24:29 | News and current affairs
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Behind The News

ABC

PHONE HACKING For years journalists have snooped around trying to sniff out good stories to put in the news. But now the snooping techniques of a small group of journalists in the UK have made people very angry. It's led to a massive police investigation and has forced the closure of Britain's biggest selling newspaper. CARBON TAX The proposed carbon tax has turned into the biggest political issue facing Prime Minister Julia Gillard. We go beyond the jargon to try to explain what a carbon tax actually means. And we find out why it's splitting opinions. SPACE MISSIONS When you think of NASA, you think of astronauts and space missions. But that might be about to change. NASA has brought home its last space shuttle and announced that no more will be going up. So what does this all mean for space exploration? POLICE HORSES Police work can be a dangerous job, but it's not only humans who put themselves on the front line. We look at the role of police horses and find out why they're still considered to be such an effective part of policing. And what does it take to train a horse to be ready for a role with the police? FENCING The sport of fencing has been around for centuries and is one of the oldest sports at the Olympics. So why is it that not many people take it up? Tash takes a look at how the sport is played and meets some bright young Aussies who are making their mark.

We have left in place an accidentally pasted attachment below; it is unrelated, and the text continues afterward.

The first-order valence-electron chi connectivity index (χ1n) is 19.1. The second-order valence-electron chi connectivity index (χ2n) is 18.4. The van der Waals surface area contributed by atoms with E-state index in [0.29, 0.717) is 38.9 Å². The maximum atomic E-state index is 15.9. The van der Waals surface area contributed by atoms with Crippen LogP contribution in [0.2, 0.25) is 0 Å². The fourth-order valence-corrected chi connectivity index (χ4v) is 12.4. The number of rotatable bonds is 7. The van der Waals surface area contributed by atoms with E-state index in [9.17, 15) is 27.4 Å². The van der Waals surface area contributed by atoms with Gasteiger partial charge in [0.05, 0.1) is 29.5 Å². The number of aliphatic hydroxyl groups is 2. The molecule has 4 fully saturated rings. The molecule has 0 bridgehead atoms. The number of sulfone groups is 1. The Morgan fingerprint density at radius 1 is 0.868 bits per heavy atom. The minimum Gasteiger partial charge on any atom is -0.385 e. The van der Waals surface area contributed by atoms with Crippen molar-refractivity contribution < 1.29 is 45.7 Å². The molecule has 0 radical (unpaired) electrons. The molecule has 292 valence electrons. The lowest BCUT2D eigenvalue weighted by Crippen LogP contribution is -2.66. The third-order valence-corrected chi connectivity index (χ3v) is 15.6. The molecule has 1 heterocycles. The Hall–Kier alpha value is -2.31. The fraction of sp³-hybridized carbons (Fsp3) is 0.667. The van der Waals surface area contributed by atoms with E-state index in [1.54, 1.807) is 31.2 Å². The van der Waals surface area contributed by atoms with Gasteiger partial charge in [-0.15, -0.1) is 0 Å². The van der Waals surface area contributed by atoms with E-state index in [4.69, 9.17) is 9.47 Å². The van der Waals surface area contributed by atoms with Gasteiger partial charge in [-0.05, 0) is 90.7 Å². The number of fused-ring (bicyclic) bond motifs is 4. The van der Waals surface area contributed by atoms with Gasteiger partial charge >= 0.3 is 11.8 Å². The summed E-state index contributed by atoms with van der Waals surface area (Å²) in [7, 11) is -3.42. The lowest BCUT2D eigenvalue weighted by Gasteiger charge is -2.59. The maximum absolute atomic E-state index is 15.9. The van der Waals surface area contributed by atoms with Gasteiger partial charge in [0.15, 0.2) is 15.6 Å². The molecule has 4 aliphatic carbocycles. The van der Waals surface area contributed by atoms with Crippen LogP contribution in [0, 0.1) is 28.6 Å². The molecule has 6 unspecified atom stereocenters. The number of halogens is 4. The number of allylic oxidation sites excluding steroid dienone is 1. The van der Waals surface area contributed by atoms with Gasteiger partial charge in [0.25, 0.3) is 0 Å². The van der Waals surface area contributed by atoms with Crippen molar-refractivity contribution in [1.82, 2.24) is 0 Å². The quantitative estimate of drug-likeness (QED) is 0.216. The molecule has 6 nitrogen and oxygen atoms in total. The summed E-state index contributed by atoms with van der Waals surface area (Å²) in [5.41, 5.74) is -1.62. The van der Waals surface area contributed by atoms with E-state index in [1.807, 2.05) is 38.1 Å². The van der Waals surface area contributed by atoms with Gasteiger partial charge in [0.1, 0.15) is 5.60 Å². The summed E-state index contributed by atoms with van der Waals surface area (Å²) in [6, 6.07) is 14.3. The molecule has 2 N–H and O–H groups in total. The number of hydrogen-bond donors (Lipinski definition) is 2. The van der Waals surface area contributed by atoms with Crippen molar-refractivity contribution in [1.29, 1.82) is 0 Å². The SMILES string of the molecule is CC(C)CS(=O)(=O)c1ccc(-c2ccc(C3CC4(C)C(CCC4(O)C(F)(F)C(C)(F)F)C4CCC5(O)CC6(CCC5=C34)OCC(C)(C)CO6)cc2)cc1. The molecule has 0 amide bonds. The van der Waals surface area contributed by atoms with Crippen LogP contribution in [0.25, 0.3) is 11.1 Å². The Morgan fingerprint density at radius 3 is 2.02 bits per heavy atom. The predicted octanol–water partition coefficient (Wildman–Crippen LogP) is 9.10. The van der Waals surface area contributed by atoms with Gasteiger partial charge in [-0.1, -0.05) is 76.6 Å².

24:29 | News and current affairs
image/svg+xml

Behind The News

ABC

E. COLI Thousands of people have been made sick and 22 have died after an outbreak of E. Coli. It started in Germany and has spread through Europe and has even reached the U.S. Now Australian doctors have been warned to look out for the symptoms here. So, what is E. Coli and how does it start? CLOUD COMPUTING These days we have so many devices in our lives. Computers, laptops, phones, mp3 players, tablet computers, digital cameras and more. This week Apple has announced the next technology breakthrough will be in "cloud computing". So, what is it, and how will it affect you? ABSTRACT ART A 4 year old Australian girl has just sold one of her paintings for $24,000. Some art lovers have praised her natural talents. But just as many are saying that a child throwing paint at a canvas isn't really art at all. So, what is art? And in the world of abstract art, how can you tell the difference between a masterpiece and a mess? GOOD MANNERS In the past, a lot of importance was placed on having good manners. There were even special schools devoted to learning what was polite and proper. So what about today? Are we letting our manners slip? Or have we developed a different idea about what it means to be polite? TASSIE DEVILS A few years ago BtN reported on the problems facing Tasmanian Devils. They were in danger of being wiped out by an unusual disease. Since then a team of zoo keepers has been working hard to save these iconic Australian animals.

24:29 | News and current affairs